Spotting investment and cryptocurrency scams – how to stay safe

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Fraudulent scams spiked during the pandemic, as more of us spent more time online.

Frauds reported to the UK police unit Action Fraud rose by a third in 2020, to the value of £2.3bn. Sadly the trend doesn’t look like it will be disappearing any time soon.

Scams come in all shapes and sizes, ranging from cold calling and texting to cyber fraud, and focusing on everything from insurance to pension and charity scams.

Fraudsters have used the promise of too-good-to-be-true investment returns, or ‘get rich quick’ schemes, as the basis for many scams over the years. But they also react to the world around them, targeting newer types of investments like cryptocurrencies.

Crypto crooks

Cryptocurrencies are extremely high risk and volatile in their own right. We don’t offer them at HL.

But you’ve probably seen plenty of news around crypto investments, like Bitcoin. Fraudsters will look to take advantage of this.

As with investment scams, cryptocurrency fraudsters often use social media, images of celebrities for promotion, or professional-looking websites to make themselves seem more legitimate.

Whether you’re 25 or 75, remember that any so-called opportunity promising sky-high returns is probably too good to be true. Do your research to make sure you’re not caught out.

Spot the signs – what to look out for

  • Cold calls – beware of unexpected calls claiming to be your bank, HMRC, or another reputable company, like HL.
  • Pressure to send payments – if anyone asks you to send a payment or move your savings, and pressures you to do it quickly – it’s probably a scam.
  • Intercepted messages – be careful of the emails and messages you’re sending and receiving as they can be intercepted. Look out for anything unusual.
  • Security details – never disclose your full security details over the phone. We’ll never ask you to do that and it’s very unlikely other companies will either.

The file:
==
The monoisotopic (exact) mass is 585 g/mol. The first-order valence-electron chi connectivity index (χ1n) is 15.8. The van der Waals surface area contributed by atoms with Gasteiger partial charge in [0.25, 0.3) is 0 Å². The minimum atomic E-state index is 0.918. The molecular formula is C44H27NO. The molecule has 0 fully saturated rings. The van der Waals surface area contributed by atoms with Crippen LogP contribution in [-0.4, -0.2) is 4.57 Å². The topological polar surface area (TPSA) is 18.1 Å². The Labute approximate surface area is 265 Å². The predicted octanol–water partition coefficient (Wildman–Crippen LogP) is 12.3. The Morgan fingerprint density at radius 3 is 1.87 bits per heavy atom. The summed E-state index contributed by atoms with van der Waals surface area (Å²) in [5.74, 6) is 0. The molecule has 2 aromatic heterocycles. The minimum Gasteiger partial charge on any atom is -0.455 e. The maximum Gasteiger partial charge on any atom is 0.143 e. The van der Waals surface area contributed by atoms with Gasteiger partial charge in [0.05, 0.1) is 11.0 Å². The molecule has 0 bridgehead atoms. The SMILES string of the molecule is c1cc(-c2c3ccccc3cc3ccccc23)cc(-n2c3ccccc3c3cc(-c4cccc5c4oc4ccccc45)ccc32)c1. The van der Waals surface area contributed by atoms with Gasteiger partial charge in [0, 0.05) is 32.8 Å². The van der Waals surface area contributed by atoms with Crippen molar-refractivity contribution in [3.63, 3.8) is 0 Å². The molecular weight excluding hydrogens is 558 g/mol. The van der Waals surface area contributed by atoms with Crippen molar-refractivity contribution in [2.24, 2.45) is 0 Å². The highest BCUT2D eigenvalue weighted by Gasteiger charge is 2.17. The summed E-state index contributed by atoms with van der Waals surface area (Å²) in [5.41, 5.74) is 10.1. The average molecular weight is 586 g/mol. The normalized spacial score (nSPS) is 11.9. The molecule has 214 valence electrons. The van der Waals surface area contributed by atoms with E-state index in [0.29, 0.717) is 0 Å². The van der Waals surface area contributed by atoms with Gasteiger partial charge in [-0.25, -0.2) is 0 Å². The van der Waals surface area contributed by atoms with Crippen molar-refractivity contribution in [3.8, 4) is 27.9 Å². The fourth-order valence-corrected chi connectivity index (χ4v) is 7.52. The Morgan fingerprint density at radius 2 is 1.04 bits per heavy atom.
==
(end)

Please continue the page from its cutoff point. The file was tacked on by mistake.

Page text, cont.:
• Ask questions – just because someone knows your basic details (like your name and address), doesn’t mean they’re genuine. A quick online search and your own personal research around the contact you’ve received can quickly reveal if it could be a scam.

If you think it might be a scam, don’t try to catch them out. Stop contact with them and report your concerns straight away using contact details provided on the company’s website or letters they’ve sent you.

Most importantly, trust your instincts. If it feels wrong, it probably is wrong. Fraudsters are clever, and for many it’s a full-time job. They might sound convincing, authoritative or professional, and will use lots of different tactics to get your trust and ultimately your money.

If you think you’ve been scammed, you should report it to Action Fraud, either online or by calling 0300 123 2040. You can also report it to the FCA, either online or by telephoning 0800 111 6768.

Useful resources

Get safe online – a leading source of up-to-date, straightforward information about online safety.

Met police – personal fraud and how to prevent it – what to look out for and how to stay safe.

Take five – stop fraud – impartial advice to help everyone in the UK protect themselves against fraud.

Age UK – booklets produced by Age UK about scams.

Help with the emotional impact of fraud

If you do fall victim to fraud, this can have a huge emotional impact, as well as being financially crippling. Victims often feel embarrassed and don’t want to tell people what’s happened, even though they’re not to blame.

If you need to talk to someone, you can contact Victim Support either online or via their support line on 0808 168 9111. You can also contact The Samaritans at any time of the day or night on 116 123.

If a scam has left you struggling financially, contact Citizens Advice. You can speak to an adviser to help you find a way forward, through their Adviceline. They’re available 9am to 5pm, Monday to Friday. If you live in England, call 0800 144 8848. If you live in Wales, call 0800 702 2020.